Ballymore is hosting a special service at Royal Wharf to commemorate those who died in the largest blast ever to occur in London.
“It was dreadful. Talk about bombing, that was nothing. The whole of Silvertown was one big blood red explosion. To me, it was like the end of the world”.
These are the words of a local eyewitness to the catastrophic Silvertown explosion in 1917, the largest blast ever to occur in London when 50 tonnes of TNT blew up at a local purifying factory, killing 73 people and damaging over 70,000 local properties. The explosion was so enormous it blew out windows in the Savoy and could be heard as far away as Sandringham and Southampton.
At precisely 6.52 pm on January 19, the exact time of the explosion, a moment’s silence will take place at a special centenary commemoration, organised by Ballymore, whose Royal Wharf development is on the site where the factory once stood. A wreath will also be laid at the Silvertown War Memorial to be attended by families of the victims, East Ham MP Stephen Timms and John Mulryan, Ballymore UK MD.
Sir Hugo Brunner, the great-grandson of JT Brunner, chairman of Brunner Mond, owners of the factory- and those who had repeatedly warned the Government of the dangers of treating TNT on the site – will also be in attendance, together with the Mayor of Newham, Sir Robin Wales and other members of Newham Council.
“This was the largest explosion ever to occur on London soil,” explained Vyki Sparkes, the Museum of London Docklands curator of social and working history.
“Had it occurred in the working day, even more people would have been killed. In any event, it was a total disaster for the area. At first nobody knew what caused it – an air raid, German sabotage. There was a climate of secrecy and fear”.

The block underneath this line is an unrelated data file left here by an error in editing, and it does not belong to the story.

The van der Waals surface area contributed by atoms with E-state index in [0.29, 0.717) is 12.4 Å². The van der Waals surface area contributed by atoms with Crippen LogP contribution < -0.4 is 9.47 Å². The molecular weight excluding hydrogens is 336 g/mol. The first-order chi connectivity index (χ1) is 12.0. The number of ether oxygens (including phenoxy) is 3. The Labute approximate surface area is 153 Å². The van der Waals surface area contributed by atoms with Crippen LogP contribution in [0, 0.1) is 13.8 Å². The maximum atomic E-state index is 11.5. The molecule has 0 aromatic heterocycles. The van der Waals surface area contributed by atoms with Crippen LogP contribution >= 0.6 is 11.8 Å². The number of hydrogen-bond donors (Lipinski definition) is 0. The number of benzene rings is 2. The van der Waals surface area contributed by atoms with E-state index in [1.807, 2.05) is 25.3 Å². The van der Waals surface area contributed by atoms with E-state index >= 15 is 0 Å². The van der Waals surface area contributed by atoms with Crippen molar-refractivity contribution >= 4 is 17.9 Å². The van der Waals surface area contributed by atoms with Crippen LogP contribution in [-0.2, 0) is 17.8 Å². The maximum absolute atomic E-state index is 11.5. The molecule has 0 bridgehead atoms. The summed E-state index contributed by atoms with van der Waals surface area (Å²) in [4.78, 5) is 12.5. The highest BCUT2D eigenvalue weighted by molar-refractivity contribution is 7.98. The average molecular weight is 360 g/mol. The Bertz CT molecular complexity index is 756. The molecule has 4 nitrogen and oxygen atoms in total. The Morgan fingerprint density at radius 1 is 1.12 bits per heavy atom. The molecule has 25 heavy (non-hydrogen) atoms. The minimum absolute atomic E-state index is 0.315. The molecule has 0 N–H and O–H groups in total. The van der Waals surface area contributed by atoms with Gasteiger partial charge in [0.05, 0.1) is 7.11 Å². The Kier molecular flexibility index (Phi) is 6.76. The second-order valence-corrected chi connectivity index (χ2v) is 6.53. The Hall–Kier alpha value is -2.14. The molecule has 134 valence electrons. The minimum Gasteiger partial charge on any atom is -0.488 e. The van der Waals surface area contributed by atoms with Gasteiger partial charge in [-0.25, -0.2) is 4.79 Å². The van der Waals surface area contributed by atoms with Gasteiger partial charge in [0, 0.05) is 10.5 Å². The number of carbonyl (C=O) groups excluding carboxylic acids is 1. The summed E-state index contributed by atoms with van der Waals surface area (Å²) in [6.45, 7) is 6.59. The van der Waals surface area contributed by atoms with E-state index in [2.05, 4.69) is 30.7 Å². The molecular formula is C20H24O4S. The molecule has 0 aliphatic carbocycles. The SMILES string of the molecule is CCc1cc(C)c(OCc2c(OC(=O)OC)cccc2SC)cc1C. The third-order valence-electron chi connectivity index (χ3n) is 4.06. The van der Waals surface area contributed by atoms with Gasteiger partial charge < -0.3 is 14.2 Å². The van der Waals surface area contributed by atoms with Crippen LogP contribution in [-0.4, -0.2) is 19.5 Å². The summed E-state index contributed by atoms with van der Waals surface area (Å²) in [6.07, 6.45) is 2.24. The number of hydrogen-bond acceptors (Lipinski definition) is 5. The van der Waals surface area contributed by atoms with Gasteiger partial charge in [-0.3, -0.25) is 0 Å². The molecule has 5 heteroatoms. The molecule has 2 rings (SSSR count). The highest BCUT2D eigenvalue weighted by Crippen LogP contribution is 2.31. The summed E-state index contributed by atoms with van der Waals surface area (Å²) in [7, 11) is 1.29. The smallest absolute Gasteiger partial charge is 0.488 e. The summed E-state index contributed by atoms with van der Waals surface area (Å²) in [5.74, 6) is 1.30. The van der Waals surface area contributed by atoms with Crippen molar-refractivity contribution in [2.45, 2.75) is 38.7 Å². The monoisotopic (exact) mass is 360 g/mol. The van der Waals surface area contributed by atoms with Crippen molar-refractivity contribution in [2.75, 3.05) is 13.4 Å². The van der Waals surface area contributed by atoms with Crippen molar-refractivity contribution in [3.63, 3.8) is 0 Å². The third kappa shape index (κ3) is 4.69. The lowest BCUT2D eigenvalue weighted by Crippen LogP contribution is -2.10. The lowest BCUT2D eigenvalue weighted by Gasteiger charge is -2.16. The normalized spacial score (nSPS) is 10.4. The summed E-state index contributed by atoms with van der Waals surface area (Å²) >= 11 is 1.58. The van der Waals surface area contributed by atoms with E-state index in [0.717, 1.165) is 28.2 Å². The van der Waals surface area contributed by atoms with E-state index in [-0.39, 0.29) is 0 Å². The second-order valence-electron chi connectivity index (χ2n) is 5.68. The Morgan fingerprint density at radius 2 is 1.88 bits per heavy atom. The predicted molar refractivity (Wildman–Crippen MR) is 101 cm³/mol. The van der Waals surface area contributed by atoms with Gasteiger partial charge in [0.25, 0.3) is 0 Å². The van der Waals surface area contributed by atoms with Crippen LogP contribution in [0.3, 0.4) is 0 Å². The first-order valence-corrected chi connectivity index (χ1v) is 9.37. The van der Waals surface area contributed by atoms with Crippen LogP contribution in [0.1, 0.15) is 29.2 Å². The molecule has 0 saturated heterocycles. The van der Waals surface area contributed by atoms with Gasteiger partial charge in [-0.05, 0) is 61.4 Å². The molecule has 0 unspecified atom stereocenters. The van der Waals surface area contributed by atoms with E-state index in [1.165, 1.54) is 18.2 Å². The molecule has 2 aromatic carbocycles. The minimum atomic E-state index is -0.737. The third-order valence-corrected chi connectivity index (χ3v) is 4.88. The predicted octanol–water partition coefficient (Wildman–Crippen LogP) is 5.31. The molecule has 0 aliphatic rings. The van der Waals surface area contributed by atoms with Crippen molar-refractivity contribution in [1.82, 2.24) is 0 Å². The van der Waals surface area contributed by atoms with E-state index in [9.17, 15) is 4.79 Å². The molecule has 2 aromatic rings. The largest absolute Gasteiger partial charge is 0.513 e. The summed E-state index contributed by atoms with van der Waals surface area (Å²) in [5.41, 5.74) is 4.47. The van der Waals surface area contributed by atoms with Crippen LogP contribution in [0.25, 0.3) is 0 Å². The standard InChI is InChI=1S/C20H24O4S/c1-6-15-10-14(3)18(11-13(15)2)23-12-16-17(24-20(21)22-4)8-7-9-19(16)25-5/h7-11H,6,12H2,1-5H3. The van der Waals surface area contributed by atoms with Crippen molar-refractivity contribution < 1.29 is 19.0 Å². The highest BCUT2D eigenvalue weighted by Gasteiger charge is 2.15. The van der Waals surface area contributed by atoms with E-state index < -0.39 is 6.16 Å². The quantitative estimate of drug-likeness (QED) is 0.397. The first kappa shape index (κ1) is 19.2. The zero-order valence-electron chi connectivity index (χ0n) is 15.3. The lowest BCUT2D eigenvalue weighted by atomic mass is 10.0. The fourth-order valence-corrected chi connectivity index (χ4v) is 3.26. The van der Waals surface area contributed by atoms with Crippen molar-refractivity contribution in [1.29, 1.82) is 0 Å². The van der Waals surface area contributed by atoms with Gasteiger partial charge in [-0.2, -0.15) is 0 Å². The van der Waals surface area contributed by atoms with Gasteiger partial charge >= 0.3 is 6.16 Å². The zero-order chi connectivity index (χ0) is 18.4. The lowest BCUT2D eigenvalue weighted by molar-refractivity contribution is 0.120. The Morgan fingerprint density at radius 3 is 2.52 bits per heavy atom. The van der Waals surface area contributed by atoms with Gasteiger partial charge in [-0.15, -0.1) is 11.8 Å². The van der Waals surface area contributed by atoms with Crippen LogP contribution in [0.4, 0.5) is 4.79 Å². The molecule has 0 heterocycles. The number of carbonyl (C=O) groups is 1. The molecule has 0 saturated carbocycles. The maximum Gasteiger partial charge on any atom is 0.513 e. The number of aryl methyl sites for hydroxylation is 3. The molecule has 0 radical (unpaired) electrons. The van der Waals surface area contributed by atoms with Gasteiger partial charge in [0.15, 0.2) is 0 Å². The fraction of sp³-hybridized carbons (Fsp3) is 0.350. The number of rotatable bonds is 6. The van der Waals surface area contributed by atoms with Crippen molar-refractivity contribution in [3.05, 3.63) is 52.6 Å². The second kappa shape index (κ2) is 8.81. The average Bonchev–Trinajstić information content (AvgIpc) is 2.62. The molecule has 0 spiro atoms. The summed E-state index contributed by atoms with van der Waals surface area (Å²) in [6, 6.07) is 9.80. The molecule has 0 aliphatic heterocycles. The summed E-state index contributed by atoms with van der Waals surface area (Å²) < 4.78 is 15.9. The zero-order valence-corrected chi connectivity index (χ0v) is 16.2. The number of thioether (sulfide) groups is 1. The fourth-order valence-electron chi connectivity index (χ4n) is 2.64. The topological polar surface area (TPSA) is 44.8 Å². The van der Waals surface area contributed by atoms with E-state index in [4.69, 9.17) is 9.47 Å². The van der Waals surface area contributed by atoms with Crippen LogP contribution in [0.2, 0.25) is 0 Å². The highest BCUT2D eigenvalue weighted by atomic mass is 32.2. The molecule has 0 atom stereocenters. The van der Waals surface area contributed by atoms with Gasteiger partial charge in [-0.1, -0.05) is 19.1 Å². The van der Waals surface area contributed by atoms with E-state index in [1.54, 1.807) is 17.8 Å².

Brunner Mond had been manufacturing caustic soda at the factory since 1893 but during the acute shell shortages of 1915, were commandeered by the War Office to reopen the factory to purify TNT, a practice even more dangerous than manufacture itself.
“Scientists at the company were writing to the government almost weekly to stress the dangers, especially in a densely populated area”, said Sparkes.
The explosion happened after fire broke out in the melt-pot room with TNT loaded onto waiting goods wagons. The plant was destroyed instantly, as were many nearby buildings, including the Silvertown Fire Station and a local church. Debris was strewn for miles around, with red-hot chunks of rubble causing fires. A gasholder was set on fire on Greenwich Peninsula, creating a fireball from 200,000 cubic metres of gas.
Seventy-three people were killed, sixty-nine instantly and four later from their injuries and more than 400 injured. Up to 70,000 properties were damaged, 900 nearby ones completely destroyed or damaged beyond repair. It was not until the 1950s that a report was finally published under the 30-year-rule describing the purifying process as “unsafe”.
Thousands were left homeless, requiring temporary accommodation in schools, churches, and other similar places. More than 1,700 men were employed in the reconstruction task by February. Some £3m in aid was paid to those affected by the blast, equivalent to approximately £40m in 2007, of which a third was paid to local businesses and factories, including the Royal Docks where goods across 17 acres were destroyed.
“Despite being utterly devastated, the local community swung into action in a great example of East End ‘grit’, setting up temporary homes with the Red Cross and the Salvation Army, and evacuating homeless children,” said Sparkes.
On 20 June 1917, Andrea Angel, the plant’s chief chemist, who was attending to the initial fire, was posthumously awarded the Edward Medal (First Class).
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